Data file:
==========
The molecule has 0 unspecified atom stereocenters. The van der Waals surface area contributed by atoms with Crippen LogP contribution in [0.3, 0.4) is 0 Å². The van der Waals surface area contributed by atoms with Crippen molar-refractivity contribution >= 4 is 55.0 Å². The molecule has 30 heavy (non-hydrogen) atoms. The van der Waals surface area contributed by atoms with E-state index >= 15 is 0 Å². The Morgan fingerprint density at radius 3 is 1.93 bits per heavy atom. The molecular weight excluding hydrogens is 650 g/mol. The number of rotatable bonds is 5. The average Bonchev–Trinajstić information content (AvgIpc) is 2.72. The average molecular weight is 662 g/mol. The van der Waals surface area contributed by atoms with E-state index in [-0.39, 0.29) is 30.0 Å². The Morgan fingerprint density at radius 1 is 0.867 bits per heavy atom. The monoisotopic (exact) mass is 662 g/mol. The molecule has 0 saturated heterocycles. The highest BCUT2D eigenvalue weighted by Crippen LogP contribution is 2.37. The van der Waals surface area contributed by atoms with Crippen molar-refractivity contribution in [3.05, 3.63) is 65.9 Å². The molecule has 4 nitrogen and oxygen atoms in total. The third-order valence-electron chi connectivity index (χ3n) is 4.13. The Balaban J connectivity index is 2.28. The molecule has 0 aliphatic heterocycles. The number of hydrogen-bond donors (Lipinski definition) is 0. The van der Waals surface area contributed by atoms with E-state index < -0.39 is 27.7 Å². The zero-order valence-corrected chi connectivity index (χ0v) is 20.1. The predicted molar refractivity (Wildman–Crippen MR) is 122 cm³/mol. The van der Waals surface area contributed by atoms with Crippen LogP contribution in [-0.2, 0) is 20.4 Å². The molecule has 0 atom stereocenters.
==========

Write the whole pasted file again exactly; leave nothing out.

The molecule has 0 unspecified atom stereocenters. The van der Waals surface area contributed by atoms with Crippen LogP contribution in [0.3, 0.4) is 0 Å². The van der Waals surface area contributed by atoms with Crippen molar-refractivity contribution >= 4 is 55.0 Å². The molecule has 30 heavy (non-hydrogen) atoms. The van der Waals surface area contributed by atoms with E-state index >= 15 is 0 Å². The Morgan fingerprint density at radius 3 is 1.93 bits per heavy atom. The molecular weight excluding hydrogens is 650 g/mol. The number of rotatable bonds is 5. The average Bonchev–Trinajstić information content (AvgIpc) is 2.72. The average molecular weight is 662 g/mol. The van der Waals surface area contributed by atoms with E-state index in [-0.39, 0.29) is 30.0 Å². The Morgan fingerprint density at radius 1 is 0.867 bits per heavy atom. The monoisotopic (exact) mass is 662 g/mol. The molecule has 0 saturated heterocycles. The highest BCUT2D eigenvalue weighted by Crippen LogP contribution is 2.37. The van der Waals surface area contributed by atoms with Crippen molar-refractivity contribution in [3.05, 3.63) is 65.9 Å². The molecule has 4 nitrogen and oxygen atoms in total. The third-order valence-electron chi connectivity index (χ3n) is 4.13. The Balaban J connectivity index is 2.28. The molecule has 0 aliphatic heterocycles. The number of hydrogen-bond donors (Lipinski definition) is 0. The van der Waals surface area contributed by atoms with E-state index < -0.39 is 27.7 Å². The zero-order valence-corrected chi connectivity index (χ0v) is 20.1. The predicted molar refractivity (Wildman–Crippen MR) is 122 cm³/mol. The van der Waals surface area contributed by atoms with Crippen LogP contribution in [-0.2, 0) is 20.4 Å². The molecule has 0 atom stereocenters.